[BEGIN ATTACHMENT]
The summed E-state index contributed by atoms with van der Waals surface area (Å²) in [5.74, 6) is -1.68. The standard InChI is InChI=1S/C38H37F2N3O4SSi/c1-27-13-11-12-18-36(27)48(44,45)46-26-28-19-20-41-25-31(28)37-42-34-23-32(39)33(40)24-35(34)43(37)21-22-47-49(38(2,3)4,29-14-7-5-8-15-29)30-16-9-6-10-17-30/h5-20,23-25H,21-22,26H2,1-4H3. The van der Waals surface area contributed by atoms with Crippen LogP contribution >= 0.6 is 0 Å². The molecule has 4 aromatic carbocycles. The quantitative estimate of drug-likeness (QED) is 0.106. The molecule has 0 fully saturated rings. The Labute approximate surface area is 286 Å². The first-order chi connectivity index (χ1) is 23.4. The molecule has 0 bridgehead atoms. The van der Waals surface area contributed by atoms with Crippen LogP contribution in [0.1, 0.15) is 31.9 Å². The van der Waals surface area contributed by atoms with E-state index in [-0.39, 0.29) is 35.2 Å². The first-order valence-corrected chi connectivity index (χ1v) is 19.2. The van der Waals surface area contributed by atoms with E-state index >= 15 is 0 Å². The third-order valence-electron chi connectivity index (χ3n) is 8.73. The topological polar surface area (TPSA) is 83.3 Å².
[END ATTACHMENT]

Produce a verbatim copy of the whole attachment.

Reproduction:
The summed E-state index contributed by atoms with van der Waals surface area (Å²) in [5.74, 6) is -1.68. The standard InChI is InChI=1S/C38H37F2N3O4SSi/c1-27-13-11-12-18-36(27)48(44,45)46-26-28-19-20-41-25-31(28)37-42-34-23-32(39)33(40)24-35(34)43(37)21-22-47-49(38(2,3)4,29-14-7-5-8-15-29)30-16-9-6-10-17-30/h5-20,23-25H,21-22,26H2,1-4H3. The van der Waals surface area contributed by atoms with Crippen LogP contribution >= 0.6 is 0 Å². The molecule has 4 aromatic carbocycles. The quantitative estimate of drug-likeness (QED) is 0.106. The molecule has 0 fully saturated rings. The Labute approximate surface area is 286 Å². The first-order chi connectivity index (χ1) is 23.4. The molecule has 0 bridgehead atoms. The van der Waals surface area contributed by atoms with Crippen LogP contribution in [0.1, 0.15) is 31.9 Å². The van der Waals surface area contributed by atoms with E-state index in [-0.39, 0.29) is 35.2 Å². The first-order valence-corrected chi connectivity index (χ1v) is 19.2. The van der Waals surface area contributed by atoms with E-state index >= 15 is 0 Å². The third-order valence-electron chi connectivity index (χ3n) is 8.73. The topological polar surface area (TPSA) is 83.3 Å².